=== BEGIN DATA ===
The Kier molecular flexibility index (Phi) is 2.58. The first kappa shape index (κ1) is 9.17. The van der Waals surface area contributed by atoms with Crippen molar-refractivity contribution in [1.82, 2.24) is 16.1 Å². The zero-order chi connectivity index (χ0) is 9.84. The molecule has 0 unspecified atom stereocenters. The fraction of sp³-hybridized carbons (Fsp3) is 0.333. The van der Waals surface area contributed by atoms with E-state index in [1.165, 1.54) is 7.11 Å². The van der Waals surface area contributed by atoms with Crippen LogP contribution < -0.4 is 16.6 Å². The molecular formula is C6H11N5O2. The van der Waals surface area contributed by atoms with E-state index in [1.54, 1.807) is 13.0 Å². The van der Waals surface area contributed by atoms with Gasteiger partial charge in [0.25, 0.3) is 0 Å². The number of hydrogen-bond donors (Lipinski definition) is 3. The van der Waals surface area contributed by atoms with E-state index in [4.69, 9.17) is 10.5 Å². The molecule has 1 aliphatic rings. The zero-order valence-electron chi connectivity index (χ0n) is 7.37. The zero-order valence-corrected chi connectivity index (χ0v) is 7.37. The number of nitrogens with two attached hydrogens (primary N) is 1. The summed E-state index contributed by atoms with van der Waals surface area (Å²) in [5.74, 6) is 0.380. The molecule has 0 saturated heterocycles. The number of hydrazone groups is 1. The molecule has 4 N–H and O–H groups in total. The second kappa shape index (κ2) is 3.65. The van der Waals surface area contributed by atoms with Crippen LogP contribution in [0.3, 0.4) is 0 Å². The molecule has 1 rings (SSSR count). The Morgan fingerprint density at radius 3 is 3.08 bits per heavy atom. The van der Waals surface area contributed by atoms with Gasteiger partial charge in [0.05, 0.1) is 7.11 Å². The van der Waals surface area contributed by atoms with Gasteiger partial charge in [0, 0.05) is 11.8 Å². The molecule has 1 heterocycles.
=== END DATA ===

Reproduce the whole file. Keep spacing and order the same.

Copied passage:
The Kier molecular flexibility index (Phi) is 2.58. The first kappa shape index (κ1) is 9.17. The van der Waals surface area contributed by atoms with Crippen molar-refractivity contribution in [1.82, 2.24) is 16.1 Å². The zero-order chi connectivity index (χ0) is 9.84. The molecule has 0 unspecified atom stereocenters. The fraction of sp³-hybridized carbons (Fsp3) is 0.333. The van der Waals surface area contributed by atoms with E-state index in [1.165, 1.54) is 7.11 Å². The van der Waals surface area contributed by atoms with Crippen LogP contribution < -0.4 is 16.6 Å². The molecular formula is C6H11N5O2. The van der Waals surface area contributed by atoms with E-state index in [1.54, 1.807) is 13.0 Å². The van der Waals surface area contributed by atoms with Gasteiger partial charge in [0.25, 0.3) is 0 Å². The number of hydrogen-bond donors (Lipinski definition) is 3. The van der Waals surface area contributed by atoms with E-state index in [4.69, 9.17) is 10.5 Å². The molecule has 1 aliphatic rings. The zero-order valence-electron chi connectivity index (χ0n) is 7.37. The zero-order valence-corrected chi connectivity index (χ0v) is 7.37. The number of nitrogens with two attached hydrogens (primary N) is 1. The summed E-state index contributed by atoms with van der Waals surface area (Å²) in [5.74, 6) is 0.380. The molecule has 0 saturated heterocycles. The number of hydrazone groups is 1. The molecule has 4 N–H and O–H groups in total. The second kappa shape index (κ2) is 3.65. The van der Waals surface area contributed by atoms with Crippen LogP contribution in [0.3, 0.4) is 0 Å². The molecule has 1 rings (SSSR count). The Morgan fingerprint density at radius 3 is 3.08 bits per heavy atom. The van der Waals surface area contributed by atoms with Gasteiger partial charge in [0.05, 0.1) is 7.11 Å². The van der Waals surface area contributed by atoms with Gasteiger partial charge in [0, 0.05) is 11.8 Å². The molecule has 1 heterocycles.